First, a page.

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Obama Applauds Naming of New Prime Minister Designate in Iraq

The president today lauded Iraqi President Fouad Massoum for naming Haider al-Ibadi as Iraq's new prime minister-designate, calling it an "important step" on the path towards a more inclusive government that would "unite Iraq's different communities."

Mobilizing international support to combat terrorism in the region would be "easier" once a new government was put into place, said Obama, noting that both he and Vice President Joe Biden had pushed al-Ibadi to appoint a new cabinet "as quickly as possible."

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"I urge all Iraqi political leaders to work peacefully through the political process in the days ahead," Obama said during a news conference while vacationing in Martha's Vineyard.

Absent from Obama's remarks was any mention of Nouri al-Maliki, the current prime minister, who claims the naming of his successor was unconstitutional.

"This new Iraqi leadership has a difficult task. It has to regain the confidence of its citizens by governing inclusively and by taking steps to demonstrate its resolve," he added. "The United States stands ready to support a government that addresses the needs and grievances of all Iraqi people."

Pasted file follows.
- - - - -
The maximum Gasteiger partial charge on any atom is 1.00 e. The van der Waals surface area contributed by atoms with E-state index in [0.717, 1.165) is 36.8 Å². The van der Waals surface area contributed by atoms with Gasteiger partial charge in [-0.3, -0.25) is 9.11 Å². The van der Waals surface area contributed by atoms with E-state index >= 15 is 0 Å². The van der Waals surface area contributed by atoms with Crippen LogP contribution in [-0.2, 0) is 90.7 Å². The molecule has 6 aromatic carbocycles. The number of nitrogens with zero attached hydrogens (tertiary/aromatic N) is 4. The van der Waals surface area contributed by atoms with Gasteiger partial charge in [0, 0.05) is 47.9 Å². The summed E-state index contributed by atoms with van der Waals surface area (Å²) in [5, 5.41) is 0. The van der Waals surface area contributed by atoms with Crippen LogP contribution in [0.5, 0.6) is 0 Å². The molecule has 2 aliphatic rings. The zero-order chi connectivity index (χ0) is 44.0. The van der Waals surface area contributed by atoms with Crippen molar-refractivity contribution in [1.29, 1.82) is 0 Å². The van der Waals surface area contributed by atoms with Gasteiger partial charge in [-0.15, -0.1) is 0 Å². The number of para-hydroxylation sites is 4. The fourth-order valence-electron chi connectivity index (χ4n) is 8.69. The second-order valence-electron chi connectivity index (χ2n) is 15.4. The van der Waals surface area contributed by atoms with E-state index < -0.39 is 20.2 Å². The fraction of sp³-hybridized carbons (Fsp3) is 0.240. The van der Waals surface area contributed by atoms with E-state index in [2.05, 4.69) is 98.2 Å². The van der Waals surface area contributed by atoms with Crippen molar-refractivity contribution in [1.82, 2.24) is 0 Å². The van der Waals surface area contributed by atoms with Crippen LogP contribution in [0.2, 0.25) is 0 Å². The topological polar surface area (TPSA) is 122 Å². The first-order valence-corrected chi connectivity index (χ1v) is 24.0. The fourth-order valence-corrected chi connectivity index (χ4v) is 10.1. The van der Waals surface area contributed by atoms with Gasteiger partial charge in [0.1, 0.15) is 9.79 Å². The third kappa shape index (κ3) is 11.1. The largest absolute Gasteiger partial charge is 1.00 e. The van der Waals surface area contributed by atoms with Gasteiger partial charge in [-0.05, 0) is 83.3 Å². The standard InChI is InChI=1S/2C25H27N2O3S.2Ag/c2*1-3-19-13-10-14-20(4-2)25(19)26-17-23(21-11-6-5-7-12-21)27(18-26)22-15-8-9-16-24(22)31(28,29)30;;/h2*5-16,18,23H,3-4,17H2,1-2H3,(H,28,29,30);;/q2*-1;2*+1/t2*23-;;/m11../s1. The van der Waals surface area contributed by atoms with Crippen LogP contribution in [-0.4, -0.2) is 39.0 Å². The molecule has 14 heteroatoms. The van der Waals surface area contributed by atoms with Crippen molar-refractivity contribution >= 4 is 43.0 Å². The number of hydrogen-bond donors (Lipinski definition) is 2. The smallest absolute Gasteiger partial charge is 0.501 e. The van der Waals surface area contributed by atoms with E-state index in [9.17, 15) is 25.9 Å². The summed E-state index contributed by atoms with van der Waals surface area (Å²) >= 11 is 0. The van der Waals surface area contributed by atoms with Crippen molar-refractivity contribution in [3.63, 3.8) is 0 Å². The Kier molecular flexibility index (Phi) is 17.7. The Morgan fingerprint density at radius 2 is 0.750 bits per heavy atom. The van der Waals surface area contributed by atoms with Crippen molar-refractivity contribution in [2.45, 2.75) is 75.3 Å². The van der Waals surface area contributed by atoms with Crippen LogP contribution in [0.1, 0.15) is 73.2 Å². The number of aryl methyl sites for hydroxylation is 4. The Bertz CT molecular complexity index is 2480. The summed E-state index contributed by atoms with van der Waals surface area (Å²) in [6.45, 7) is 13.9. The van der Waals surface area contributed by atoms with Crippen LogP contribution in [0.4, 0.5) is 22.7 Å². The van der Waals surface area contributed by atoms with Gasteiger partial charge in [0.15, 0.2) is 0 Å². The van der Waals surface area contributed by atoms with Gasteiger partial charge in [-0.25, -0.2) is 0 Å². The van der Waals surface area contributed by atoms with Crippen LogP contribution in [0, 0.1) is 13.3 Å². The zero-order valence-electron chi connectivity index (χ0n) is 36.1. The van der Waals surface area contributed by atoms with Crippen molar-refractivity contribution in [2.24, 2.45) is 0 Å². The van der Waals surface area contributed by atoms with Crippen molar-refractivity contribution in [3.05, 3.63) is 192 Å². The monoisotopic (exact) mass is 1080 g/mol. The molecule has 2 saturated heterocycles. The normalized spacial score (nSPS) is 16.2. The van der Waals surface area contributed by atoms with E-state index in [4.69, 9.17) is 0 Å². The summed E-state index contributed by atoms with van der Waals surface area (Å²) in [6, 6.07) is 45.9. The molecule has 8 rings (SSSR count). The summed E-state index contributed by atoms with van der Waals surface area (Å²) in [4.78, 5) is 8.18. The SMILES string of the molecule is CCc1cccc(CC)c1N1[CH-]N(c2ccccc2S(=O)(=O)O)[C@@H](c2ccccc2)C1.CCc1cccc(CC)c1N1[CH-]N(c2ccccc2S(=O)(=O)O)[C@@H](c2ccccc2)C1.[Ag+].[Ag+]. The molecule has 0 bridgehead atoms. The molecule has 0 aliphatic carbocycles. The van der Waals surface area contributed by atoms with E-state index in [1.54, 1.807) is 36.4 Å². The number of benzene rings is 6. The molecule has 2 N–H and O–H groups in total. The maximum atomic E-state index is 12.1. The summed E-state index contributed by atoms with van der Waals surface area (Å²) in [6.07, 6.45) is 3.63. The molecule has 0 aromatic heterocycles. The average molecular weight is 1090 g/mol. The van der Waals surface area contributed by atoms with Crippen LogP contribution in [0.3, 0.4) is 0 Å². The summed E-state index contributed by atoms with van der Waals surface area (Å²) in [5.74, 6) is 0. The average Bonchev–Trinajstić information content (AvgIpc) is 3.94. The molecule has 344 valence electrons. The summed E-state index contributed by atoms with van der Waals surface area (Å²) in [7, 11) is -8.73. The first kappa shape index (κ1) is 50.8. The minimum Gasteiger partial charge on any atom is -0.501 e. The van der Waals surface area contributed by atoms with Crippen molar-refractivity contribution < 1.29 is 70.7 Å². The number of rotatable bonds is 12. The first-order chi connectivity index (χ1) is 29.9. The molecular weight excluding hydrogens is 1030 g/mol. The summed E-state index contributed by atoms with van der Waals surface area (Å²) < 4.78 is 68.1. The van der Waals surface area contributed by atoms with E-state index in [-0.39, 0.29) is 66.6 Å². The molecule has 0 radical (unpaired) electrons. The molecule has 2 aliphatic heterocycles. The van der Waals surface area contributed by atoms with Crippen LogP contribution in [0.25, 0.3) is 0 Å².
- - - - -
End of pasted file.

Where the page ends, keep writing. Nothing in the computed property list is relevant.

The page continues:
The president also reiterated his commitment to provide "to partner with Iraq in its fight against ... terrorist forces" in the region.

With the militant group ISIS poised to attack the Iraqi Kurdish city of Erbil, President Obama authorized several rounds of airstrikes late last week.

The strikes, deemed necessary to protect the U.S. consulate in Erbil as well as locals fleeing ISIS, wiped out militants' arms and equipment. Meanwhile, accompanied by U.S. fighter jets, Air Force cargo planes dropped food and water to refugees stranded on a nearby mountain.

"Our aircraft remain positioned to strike any terrorist forces around the mountain who threaten the safety" of the stranded families, the president warned.

Once again, Obama promised that U.S. ground troops, which were withdrawn in 2012, will not be sent back, saying today that "the only lasting solution ... is for Iraqis to come together to support a new and inclusive government."

Though critics remain skeptical that the president can accomplish his goals in Iraq without the use of ground forces, Obama continued to insist "there is no American military solution" to Iraq's slew of problems. Instead, the U.S. will let the Iraqi army and Kurdish peshmerga forces take the lead in pushing back against the ISIS surge and working to create a new government.

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